With a combo of horror and Michael Moore’s “Sicko” dominating the summer indie scene, the fall and winter just became more crucial for arthouse fare looking to build awards momentum as no clear frontrunner has emerged.
Among independent companies and studio specialty arms, the big box office earner of the summer was the Weinstein Co., which turned out sleeper horror hit “1408,” docu “Sicko” and, during the Labor Day weekend, Rob Zombie’s record-breaking “Halloween.”
In recent years, indie distribs have staked out the summer months as a place to provide sophisticated counterprogramming and get a jump on awards season. Last year, “Little Miss Sunshine” bowed in late July; in 2005, Lionsgate opened “Crash” in early May.
But with the debut of one successful studio pic after the next this summer, indie distribs and studio specialty arms had trouble drawing attention to their pics and keeping even the most successful ones in theaters. How much this pattern will affect future release strategies remains to be seen.
Even “Sicko,” with its star filmmaker, began losing screens despite its respectable grosses. To date, the film’s cume is $24 million, putting it on the verge of becoming the third highest grossing docu of all time after “Fahrenheit 9/11” and “The March of the Penguins.”
If TWC was the big grosser, Fox Searchlight enjoyed enviable success on the arthouse feature side. Searchlight’s “Waitress” is one of the top specialty earners of the summer, grossing nearly $19 million, while “Once” grossed $7.7 million and sci-fi thriller “Sunshine” collected $3.5 million.
Bob Berney’s Picturehouse likewise fared well with Edith Piaf biopic “La Vie en rose,” which has grossed $9.5 million to date and earned star Marion Cotillard some awards buzz.
Miramax offered the Jane Austen biopic “Becoming Jane,” starring Anne Hathaway, which grossed more than $14 million to date.
Focus Features’ summer lineup included “Talk to Me” starring Don Cheadle, which grossed over $4 million, and “Evening,” which has brought in $12.5 million.
Samuel Goldwyn Films’ female-skewing “2 Days in Paris,” written and directed by Julie Delpy, also is faring solidly early in its run, with a cume of $1.9 million.
Still, the box office success of horror titles this summer reinforces the notion that studio specialty arms and indie production companies need to balance out their slates with more commercial genre titles.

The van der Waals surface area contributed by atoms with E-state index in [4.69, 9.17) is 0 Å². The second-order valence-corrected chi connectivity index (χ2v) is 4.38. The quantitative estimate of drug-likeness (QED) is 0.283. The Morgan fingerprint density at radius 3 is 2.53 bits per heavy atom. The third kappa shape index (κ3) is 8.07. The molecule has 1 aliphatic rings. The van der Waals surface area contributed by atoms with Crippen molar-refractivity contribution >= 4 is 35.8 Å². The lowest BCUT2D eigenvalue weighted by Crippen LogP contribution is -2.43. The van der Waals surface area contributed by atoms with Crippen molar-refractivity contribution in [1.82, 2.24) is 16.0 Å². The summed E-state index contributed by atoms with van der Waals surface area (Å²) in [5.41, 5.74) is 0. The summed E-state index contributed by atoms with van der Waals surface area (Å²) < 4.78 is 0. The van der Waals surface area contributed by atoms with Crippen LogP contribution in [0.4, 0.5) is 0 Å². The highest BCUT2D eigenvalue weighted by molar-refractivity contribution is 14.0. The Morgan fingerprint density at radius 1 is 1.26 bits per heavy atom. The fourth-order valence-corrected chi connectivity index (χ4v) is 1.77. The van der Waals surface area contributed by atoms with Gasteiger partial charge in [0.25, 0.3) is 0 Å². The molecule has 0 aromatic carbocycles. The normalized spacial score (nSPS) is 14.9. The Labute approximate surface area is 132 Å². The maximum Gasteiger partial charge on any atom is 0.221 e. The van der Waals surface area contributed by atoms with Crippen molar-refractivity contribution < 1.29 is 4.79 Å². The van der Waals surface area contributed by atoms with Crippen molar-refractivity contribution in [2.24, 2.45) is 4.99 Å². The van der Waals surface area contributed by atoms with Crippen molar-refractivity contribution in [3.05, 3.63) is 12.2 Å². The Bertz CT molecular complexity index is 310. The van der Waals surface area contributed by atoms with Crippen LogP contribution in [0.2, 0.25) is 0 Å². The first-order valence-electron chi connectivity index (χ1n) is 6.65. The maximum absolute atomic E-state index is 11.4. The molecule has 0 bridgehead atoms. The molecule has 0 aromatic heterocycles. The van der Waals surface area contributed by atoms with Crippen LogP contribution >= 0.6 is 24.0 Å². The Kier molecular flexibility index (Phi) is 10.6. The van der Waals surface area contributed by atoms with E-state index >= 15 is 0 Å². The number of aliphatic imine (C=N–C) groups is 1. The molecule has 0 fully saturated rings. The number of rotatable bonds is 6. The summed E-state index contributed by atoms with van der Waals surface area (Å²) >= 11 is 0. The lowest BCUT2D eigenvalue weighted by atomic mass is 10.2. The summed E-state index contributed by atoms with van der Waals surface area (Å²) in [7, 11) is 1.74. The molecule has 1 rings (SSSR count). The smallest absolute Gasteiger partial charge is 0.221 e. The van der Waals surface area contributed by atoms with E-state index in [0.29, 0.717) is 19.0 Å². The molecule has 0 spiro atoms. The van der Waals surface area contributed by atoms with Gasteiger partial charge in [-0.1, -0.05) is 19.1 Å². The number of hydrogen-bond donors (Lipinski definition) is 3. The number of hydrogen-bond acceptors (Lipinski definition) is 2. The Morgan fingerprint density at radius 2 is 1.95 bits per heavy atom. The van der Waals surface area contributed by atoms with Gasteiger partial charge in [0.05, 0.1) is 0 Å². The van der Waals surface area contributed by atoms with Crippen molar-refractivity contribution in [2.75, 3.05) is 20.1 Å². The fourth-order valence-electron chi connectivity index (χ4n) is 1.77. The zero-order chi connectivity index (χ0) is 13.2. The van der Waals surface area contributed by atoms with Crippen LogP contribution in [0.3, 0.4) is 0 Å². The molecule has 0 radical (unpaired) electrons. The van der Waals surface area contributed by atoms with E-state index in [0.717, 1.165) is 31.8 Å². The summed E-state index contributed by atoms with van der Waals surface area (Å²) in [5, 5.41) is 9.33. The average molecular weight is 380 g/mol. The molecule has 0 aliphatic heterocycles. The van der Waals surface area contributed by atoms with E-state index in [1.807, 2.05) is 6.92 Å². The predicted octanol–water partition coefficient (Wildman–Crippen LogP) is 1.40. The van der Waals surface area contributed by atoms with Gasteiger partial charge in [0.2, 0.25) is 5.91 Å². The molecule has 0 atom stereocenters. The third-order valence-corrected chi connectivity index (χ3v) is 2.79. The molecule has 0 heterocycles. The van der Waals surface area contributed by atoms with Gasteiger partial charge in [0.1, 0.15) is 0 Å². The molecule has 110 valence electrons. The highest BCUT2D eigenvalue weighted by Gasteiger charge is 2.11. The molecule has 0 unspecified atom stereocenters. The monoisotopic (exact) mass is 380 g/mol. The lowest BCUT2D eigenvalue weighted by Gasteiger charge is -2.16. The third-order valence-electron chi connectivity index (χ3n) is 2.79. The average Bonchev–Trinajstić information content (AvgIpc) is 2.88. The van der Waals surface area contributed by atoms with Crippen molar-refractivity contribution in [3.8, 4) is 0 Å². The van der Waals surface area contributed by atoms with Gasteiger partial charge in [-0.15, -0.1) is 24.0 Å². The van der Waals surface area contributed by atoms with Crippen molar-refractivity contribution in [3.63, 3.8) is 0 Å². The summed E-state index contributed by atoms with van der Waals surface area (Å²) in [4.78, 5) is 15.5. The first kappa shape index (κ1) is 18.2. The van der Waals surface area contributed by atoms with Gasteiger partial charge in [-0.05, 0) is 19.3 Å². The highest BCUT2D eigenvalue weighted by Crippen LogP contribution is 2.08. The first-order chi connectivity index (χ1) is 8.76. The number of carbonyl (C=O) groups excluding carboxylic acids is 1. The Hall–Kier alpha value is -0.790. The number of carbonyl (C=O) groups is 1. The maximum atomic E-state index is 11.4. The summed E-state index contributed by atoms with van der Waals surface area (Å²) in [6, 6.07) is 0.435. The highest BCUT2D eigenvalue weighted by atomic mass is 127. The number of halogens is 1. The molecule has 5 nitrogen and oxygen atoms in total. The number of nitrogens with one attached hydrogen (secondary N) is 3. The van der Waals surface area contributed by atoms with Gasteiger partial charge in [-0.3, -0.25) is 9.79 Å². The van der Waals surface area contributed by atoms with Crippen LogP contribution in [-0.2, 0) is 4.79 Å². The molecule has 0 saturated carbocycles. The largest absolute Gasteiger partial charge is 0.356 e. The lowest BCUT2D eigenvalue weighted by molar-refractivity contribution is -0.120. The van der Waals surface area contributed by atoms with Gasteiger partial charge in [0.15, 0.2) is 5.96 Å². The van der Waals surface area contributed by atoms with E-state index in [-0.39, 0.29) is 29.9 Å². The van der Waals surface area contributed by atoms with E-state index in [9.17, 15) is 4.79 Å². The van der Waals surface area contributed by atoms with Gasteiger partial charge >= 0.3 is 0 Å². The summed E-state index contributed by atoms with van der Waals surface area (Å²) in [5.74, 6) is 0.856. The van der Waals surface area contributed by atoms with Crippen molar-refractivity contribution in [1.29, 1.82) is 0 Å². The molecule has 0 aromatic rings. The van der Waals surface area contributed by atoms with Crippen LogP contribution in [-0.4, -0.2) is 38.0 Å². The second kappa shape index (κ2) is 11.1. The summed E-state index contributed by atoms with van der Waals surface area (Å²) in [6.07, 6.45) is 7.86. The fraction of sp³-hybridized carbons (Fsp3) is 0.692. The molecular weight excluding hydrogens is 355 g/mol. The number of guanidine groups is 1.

“Halloween” grossed a whopping $31 million from 3,472 runs over the four-day Labor Day weekend, by far the best ever opening for the holiday.
“We’re thrilled. I think ‘Halloween’ is an iconic movie, and I think adding Rob Zombie to the mix was just the right move. I think the fact that he didn’t just remake it but gave it his own twist — that’s what really appealed,” TWC co-chair Bob Weinstein said.
Earlier in the summer, “1408,” starring John Cusack and based on a Stephen King story, went on to gross $71 million domestically. MGM distributed both “Halloween” and “1408” under its output deal with TWC.
Weinstein said the success of “Halloween” and “1408” is made all the sweeter since many had declared the horror genre dead when auds began rejecting more gory horror fare.
He also noted that the return on investment should be strong considering that “Halloween” cost only $15 million to produce and “Sicko” $9 million; “1408” cost under $25 million.
Still, TWC has come under scrutiny for several misses, including the bigscreen adaptation of “The Nanny Diaries” starring Scarlett Johansson. TWC says the criticism is unwarranted and that it is a market leader in only its second year.
There were misses elsewhere as well, notably Paramount Vantage’s Angelina Jolie starrer “A Mighty Heart.”
Among specialty titles making a play over the Labor Day weekend, Warner Independent Pictures’ environmental docu “The 11th Hour,” narrated and produced by Leonardo DiCaprio, grossed $200,000 as it expanded to 111 locations for a cume of $378,000 and a per-screen average of $1,802.
Getting a jump on its official release next weekend, Lionsgate’s “3:10 to Yuma” did a sneak peak in roughly 360 locations. The oater, starring Russell Crowe and Christian Bale, played to an average 80% capacity.